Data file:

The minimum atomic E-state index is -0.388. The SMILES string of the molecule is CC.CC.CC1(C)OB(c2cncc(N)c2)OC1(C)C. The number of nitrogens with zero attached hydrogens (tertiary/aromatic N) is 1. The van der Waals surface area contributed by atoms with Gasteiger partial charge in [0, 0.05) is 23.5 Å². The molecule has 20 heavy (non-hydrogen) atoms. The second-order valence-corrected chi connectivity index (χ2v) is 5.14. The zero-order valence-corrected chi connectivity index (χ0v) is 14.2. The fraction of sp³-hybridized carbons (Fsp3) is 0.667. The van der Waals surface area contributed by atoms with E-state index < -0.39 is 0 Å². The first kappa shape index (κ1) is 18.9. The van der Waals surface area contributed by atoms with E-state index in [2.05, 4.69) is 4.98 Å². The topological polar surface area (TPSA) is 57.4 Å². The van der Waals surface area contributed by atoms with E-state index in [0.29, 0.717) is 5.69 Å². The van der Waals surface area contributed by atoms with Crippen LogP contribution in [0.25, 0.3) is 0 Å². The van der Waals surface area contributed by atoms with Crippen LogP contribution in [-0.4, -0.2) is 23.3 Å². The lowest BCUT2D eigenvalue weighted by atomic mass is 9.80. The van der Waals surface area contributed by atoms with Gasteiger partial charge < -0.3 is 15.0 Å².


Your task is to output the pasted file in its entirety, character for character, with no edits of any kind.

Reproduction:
The minimum atomic E-state index is -0.388. The SMILES string of the molecule is CC.CC.CC1(C)OB(c2cncc(N)c2)OC1(C)C. The number of nitrogens with zero attached hydrogens (tertiary/aromatic N) is 1. The van der Waals surface area contributed by atoms with Gasteiger partial charge in [0, 0.05) is 23.5 Å². The molecule has 20 heavy (non-hydrogen) atoms. The second-order valence-corrected chi connectivity index (χ2v) is 5.14. The zero-order valence-corrected chi connectivity index (χ0v) is 14.2. The fraction of sp³-hybridized carbons (Fsp3) is 0.667. The van der Waals surface area contributed by atoms with E-state index < -0.39 is 0 Å². The first kappa shape index (κ1) is 18.9. The van der Waals surface area contributed by atoms with E-state index in [2.05, 4.69) is 4.98 Å². The topological polar surface area (TPSA) is 57.4 Å². The van der Waals surface area contributed by atoms with E-state index in [0.29, 0.717) is 5.69 Å². The van der Waals surface area contributed by atoms with Crippen LogP contribution in [0.25, 0.3) is 0 Å². The van der Waals surface area contributed by atoms with Crippen LogP contribution in [-0.4, -0.2) is 23.3 Å². The lowest BCUT2D eigenvalue weighted by atomic mass is 9.80. The van der Waals surface area contributed by atoms with Gasteiger partial charge < -0.3 is 15.0 Å².